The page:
January 14, 2015
Reclaiming Accountability: Transparency, Executive Power, and the U.S. Constitution
by Heidi Kitrosser, Professor of Law, University of Minnesota Law School
It is fairly well known by now that the Obama administration has prosecuted more persons for allegedly leaking classified information to journalists than all previous administrations combined. Yet much less attention has been paid to the legal justifications offered for these prosecutions.
Like its predecessors, the Obama administration has consistently maintained in litigation that communications conveying classified information to journalists are “wholly unprotected by the First Amendment.” This argument, which has been largely successful in the handful of prosecutions to reach courts over the years, rests on the notion that speech about government activities – speech that ordinarily would be deeply protected from content-based prosecution under the First Amendment – loses all protection once marked by the classification stamp. That stamp is wielded by the millions of persons with some form of classification authority, authority that stems primarily from presidential executive order.
The notion that information about the federal government can be shielded from view by executive fiat ― and that the Constitution not only tolerates but demands this arrangement ― is hardly limited to the realm of national security leak prosecutions. For example, the Obama administration, citing such constitutional reasoning, successfully objected to proposed legislation to broaden executive obligations to report certain activities to the congressional intelligence committees. And the Obama and Bush administrations similarly deemed it questionable whether the state secrets privilege could constitutionally be limited by statute.
Outside of the national security context, presidents of both parties repeatedly have argued that the president has a constitutional prerogative to prevent executive branch employees from testifying to Congress without White House preclearance or from disseminating information to the public without such prior review.
In Reclaiming Accountability, I dissect the constitutional arguments as well as the political forces underlying these “presidentialist” legal positions. Through examples spanning multiple factual contexts across parties and administrations, I demonstrate the deep influence that these positions have had ― and continue to have ― in all three branches of the federal government, in academia and in public discourse. In particular, I demonstrate the role that these arguments play in facilitating and justifying excessive and often unchecked government secrecy.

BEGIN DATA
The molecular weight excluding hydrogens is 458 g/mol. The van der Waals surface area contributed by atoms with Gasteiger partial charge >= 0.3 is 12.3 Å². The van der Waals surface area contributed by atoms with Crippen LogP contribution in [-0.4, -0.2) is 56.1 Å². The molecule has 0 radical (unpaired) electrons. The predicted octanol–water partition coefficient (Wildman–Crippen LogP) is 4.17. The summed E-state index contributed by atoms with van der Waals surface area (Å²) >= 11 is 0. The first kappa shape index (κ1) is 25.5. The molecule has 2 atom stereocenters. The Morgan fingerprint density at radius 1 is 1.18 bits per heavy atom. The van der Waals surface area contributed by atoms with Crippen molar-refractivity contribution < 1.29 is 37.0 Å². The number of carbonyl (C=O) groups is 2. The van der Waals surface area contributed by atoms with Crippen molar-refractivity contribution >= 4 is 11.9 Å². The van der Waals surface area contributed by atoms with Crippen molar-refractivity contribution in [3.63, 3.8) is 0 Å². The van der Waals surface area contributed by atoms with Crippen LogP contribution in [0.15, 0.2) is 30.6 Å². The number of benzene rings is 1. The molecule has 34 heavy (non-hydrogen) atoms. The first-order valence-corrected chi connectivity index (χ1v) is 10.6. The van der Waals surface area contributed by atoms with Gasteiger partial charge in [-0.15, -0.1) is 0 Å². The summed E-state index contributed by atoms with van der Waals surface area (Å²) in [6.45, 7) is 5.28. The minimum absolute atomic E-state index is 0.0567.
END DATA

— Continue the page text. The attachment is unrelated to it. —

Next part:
I also argue that presidentialist arguments are incorrect as matters of constitutional text, structure and history. I explain that the Constitution, far from supporting White House information control, provides myriad tools through which Congress, the courts and the people can fight unnecessary secrecy and reclaim the constitutional principle of government accountability.
Professor Peter L. Strauss of Columbia Law School writes:
Those of us concerned with the steady and apparently irresistible growth of presidential administration will find in Kitrosser’s brilliant book a thoughtful response to the overstatements of the constitutional arguments claiming to support it and a careful exposition of counterarguments that could help to curb it. Rich with detail and examples, she shows how the arguments for presidential accountability, well grounded in our Constitution, support neither presidential supremacy nor the stronger forms of argument for a unitary executive but, rather, one in which executive secrecy and command are contained by law.
Professor David Cole of Georgetown University Law Center writes that Reclaiming Accountability “provides a nuanced and compelling diagnosis of the problem secrecy creates and concrete proposals for how to get accountability back.” Professor Mary-Rose Papandrea of Boston College School of Law calls Reclaiming Accountability “an extremely powerful and persuasive response to the dominant scholarly narratives today regarding executive power.” Professor Robert G. Vaughn of American University, Washington College of Law writes that “[e]very chapter rewards the reader by providing detailed information, nuanced arguments, and telling insights. Kitrosser speaks to researchers, legislators, transparency advocates, and anyone troubled by the risks to democratic governance posed by limited executive accountability.” And Louis Fisher, Scholar in Residence at The Constitution Center and author of hundreds of articles and many books on the separation of powers, calls Reclaiming Accountability “[a]n important and thoughtful book.”